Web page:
Prehistoric Poltergeist (Product Cycle) (ii)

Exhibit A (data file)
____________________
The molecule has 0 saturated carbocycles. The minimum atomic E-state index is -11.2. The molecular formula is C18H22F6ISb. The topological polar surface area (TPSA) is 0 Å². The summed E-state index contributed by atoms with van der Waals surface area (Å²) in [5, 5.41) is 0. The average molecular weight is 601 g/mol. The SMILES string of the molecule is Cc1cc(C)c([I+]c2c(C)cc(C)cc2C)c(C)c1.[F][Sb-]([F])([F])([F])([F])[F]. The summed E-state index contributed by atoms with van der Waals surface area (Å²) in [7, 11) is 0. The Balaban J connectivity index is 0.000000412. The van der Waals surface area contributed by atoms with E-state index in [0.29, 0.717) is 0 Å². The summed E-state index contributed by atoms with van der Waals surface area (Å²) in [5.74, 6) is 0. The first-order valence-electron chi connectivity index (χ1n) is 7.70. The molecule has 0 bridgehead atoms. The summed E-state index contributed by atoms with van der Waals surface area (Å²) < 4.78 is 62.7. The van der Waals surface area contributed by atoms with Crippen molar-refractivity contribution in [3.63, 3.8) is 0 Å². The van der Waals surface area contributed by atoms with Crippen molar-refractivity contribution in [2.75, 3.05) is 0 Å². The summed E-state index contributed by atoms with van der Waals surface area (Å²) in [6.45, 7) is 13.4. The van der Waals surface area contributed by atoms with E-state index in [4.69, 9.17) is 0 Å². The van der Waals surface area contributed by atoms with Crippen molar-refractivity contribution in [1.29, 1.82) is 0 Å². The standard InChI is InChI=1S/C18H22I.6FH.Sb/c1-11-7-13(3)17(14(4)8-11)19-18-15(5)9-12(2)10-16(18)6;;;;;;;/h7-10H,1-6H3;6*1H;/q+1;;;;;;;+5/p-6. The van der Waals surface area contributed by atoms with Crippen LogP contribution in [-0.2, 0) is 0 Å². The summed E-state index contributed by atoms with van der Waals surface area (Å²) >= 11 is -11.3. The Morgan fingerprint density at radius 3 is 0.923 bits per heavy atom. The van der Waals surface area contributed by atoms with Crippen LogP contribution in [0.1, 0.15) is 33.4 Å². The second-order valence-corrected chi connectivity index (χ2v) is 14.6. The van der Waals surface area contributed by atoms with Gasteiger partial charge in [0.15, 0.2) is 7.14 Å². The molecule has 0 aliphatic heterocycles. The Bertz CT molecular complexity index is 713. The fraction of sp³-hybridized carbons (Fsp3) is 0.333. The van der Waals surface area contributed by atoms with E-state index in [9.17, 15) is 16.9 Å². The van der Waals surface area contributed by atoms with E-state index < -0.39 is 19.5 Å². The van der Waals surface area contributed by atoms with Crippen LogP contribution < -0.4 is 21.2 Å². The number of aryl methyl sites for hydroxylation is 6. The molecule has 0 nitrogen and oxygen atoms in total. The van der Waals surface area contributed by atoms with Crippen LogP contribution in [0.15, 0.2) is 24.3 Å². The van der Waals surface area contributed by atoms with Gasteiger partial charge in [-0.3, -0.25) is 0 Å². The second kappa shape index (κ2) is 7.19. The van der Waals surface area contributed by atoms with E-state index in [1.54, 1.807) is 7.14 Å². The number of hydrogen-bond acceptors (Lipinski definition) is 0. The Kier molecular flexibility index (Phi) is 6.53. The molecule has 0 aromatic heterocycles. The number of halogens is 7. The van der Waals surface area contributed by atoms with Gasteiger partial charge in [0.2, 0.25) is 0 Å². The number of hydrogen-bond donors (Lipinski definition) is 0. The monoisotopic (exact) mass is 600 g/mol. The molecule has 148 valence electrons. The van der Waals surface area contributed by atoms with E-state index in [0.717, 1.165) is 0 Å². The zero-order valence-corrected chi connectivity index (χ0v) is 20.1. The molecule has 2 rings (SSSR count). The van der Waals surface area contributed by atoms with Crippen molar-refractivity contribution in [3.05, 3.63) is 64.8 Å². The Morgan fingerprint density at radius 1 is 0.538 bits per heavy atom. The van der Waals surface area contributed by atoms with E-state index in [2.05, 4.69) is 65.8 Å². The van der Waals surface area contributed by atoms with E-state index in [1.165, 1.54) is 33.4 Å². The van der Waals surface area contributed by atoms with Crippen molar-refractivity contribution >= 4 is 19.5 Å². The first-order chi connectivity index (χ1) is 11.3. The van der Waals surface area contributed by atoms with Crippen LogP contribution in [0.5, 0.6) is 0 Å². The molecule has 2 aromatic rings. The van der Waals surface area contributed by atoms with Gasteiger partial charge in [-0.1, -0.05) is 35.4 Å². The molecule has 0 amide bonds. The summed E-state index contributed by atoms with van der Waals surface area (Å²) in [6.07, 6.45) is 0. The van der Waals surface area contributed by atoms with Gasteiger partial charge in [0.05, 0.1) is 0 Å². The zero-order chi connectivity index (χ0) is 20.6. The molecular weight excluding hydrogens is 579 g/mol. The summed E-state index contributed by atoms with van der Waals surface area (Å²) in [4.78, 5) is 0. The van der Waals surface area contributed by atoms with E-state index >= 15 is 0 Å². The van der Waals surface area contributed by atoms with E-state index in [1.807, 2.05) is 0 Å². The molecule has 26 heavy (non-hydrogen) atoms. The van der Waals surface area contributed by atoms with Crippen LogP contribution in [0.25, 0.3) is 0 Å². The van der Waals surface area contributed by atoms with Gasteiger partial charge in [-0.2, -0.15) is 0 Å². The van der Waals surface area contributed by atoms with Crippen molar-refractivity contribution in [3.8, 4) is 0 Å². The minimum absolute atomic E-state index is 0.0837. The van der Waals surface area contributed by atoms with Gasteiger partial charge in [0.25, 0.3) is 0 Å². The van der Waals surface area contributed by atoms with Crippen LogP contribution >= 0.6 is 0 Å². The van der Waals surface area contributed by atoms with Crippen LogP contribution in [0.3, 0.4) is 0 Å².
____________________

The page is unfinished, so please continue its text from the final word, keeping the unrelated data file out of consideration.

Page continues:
The figure is a gold-coloured render of a 3D scan of the Homo Heidelbergensis model from The Collection in Lincoln, data published for free as part of Oliver Laric’s ‘Lincoln 3D Scans’ project. It is surrounded by a rotating ring of 55 iPhone 5s (now obsolete) that wildly disperse and reorder on a 25 frame loop. The truncated title with absurd punctuation and numbering draws parallels between the opaque obscurification of vogueish art and the desperate attention-grabbing needs of the technology marketeer, both trying to inspire consumer lust. The chromatic noise background nods towards the famous scene from the 1982 film Poltergeist in which a young girl begins conversing with the family’s television set, which is transmitting static following a sign-off. The GIF asks: in our bloated middle age, will we laugh like old software billionaires at our impoverished early experiments in simulation? Will we find ourselves counter cultural aristocrats in a continual virtual 60s, an immersive orgy of pleasure and ecstasy? Or will we spot our smartphones and peripherals in the survivor’s hand cart, covered in grime, in the darkness, relics from a distant era, repurposed as bat, blunt instrument, spade?